In some ways, this week has reminded me of being pregnant. It was the first time I have been in hospital since I was admitted with pre-eclampsia at the end of my second pregnancy. My knee surgery has also left me physically incapacitated and unable to look after myself or my children properly. Being utterly reliant on others is a concept that is alien to me, apart from the times when I was desperately ill with hyperemesis gravidarum (HG) during both my pregnancies.
|My new best friends|
However, it would be wrong of me and very misleading to equate my current situation with what I went through when I suffered from HG. Although the physio will be a lengthy process, I know that the inconvenience and discomfort I am experiencing at the moment will pass relatively quickly. In a week or so I should be off crutches and far more self-sufficient. In six weeks I should be able to drive again.
|It's this one!|
With HG, on the other hand, the sickness and vomiting came out of nowhere and for months there was no sign of it letting up. I remember week nine well. It was a particularly low time in my life. I had already been very ill for weeks and had lost a lot of weight and yet I was not even a quarter of the way through my pregnancy. It felt as though I had a mountain to climb but I had no idea how high that mountain would be or how long it would take to reach the top. Each timescale I was given for my symptoms subsiding – 12 weeks, 16 weeks, 18 weeks, 20 weeks – came and went and still I was suffering. I, like 60% of women who have HG, experienced symptoms throughout the whole nine months of pregnancy. It was not just physically debilitating but also mentally tough.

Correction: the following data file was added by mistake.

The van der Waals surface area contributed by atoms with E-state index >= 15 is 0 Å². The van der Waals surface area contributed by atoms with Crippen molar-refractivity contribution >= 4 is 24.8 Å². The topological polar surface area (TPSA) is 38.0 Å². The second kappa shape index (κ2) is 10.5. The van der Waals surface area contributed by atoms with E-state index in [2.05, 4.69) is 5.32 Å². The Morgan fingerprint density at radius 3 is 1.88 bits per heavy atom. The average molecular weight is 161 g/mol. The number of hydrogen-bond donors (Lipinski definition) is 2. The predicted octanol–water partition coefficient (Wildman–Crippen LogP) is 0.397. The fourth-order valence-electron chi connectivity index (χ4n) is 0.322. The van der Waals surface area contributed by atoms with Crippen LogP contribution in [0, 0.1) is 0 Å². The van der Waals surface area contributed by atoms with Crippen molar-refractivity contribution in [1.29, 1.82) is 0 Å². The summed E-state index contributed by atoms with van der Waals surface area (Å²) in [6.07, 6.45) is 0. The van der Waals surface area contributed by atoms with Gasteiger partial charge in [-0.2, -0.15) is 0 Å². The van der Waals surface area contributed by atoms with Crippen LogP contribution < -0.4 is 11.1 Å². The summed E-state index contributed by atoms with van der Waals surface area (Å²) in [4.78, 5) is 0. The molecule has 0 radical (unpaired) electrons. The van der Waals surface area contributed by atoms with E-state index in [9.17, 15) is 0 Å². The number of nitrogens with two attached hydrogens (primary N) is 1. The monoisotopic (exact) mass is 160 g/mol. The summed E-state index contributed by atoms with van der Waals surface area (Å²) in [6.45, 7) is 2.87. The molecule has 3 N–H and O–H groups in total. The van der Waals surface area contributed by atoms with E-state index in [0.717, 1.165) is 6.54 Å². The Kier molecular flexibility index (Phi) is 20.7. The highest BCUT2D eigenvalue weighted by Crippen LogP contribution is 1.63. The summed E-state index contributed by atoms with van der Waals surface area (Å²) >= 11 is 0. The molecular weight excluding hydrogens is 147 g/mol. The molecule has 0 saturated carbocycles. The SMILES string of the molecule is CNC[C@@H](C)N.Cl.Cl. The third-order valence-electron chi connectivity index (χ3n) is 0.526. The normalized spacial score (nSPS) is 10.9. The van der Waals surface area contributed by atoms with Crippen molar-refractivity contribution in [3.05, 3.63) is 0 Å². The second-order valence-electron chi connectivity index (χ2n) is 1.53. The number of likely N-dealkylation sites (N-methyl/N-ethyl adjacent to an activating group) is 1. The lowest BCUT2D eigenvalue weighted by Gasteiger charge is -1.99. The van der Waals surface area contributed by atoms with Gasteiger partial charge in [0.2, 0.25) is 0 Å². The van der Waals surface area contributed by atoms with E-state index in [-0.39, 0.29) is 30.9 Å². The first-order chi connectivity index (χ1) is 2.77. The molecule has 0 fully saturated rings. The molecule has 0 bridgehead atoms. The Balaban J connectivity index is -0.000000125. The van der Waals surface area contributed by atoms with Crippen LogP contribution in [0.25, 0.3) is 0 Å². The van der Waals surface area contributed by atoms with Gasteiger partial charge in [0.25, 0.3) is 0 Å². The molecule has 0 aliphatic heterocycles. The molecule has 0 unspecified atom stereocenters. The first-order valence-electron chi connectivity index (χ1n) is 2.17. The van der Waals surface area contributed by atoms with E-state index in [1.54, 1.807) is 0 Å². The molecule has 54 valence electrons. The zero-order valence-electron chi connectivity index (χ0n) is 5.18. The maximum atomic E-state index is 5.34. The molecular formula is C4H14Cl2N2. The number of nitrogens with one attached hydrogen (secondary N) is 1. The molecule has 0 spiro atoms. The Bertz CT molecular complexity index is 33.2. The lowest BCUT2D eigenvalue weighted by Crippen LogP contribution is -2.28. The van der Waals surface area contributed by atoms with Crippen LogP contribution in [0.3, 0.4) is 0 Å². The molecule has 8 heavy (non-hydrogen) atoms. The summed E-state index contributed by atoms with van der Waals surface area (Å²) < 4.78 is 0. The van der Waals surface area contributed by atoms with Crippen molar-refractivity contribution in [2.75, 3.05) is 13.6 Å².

Nevertheless, there is one issue that is common to my current circumstances and to when I had HG and that is support from others.
This week I have relied heavily on others for support. In fact I don’t know how I would have managed without my husband and my parents getting the children dressed; taking them to school/nursery; cooking their tea; bathing them and putting them to bed. The importance of support cannot be overstated for women suffering from HG.
I consider myself extremely lucky to have amazingly supportive family and friends: my parents who dropped everything and travelled from Lancashire to look after me this week and did so on innumerable occasions when I was pregnant; my husband who works long hours in a demanding job but will gladly, and without complaint, start the household chores when he gets home; and my friends who alleviated the isolation of hospital this week with numerous texts and messages and also supported me and helped with childcare during my second pregnancy. I know that others are not so fortunate.
As well as practical support, women suffering from HG also need emotional support and reassurance and this is why the work that Pregnancy Sickness Support does is so important. Pregnancy Sickness Support runs a network of volunteers who provide one-to-one support for women struggling to cope with HG/pregnancy sickness and an online forum where sufferers can seek support from others who are going through, or have previously experienced, HG or severe pregnancy sickness.
These vital resources would not be possible without donations as the charity receives no funding. So please, please sponsor me to ensure that the charity can continue to provide this support which has been, and will continue to be, crucial to so many women. Thank you.
Please support our 'nine months of…' campaign by donating here.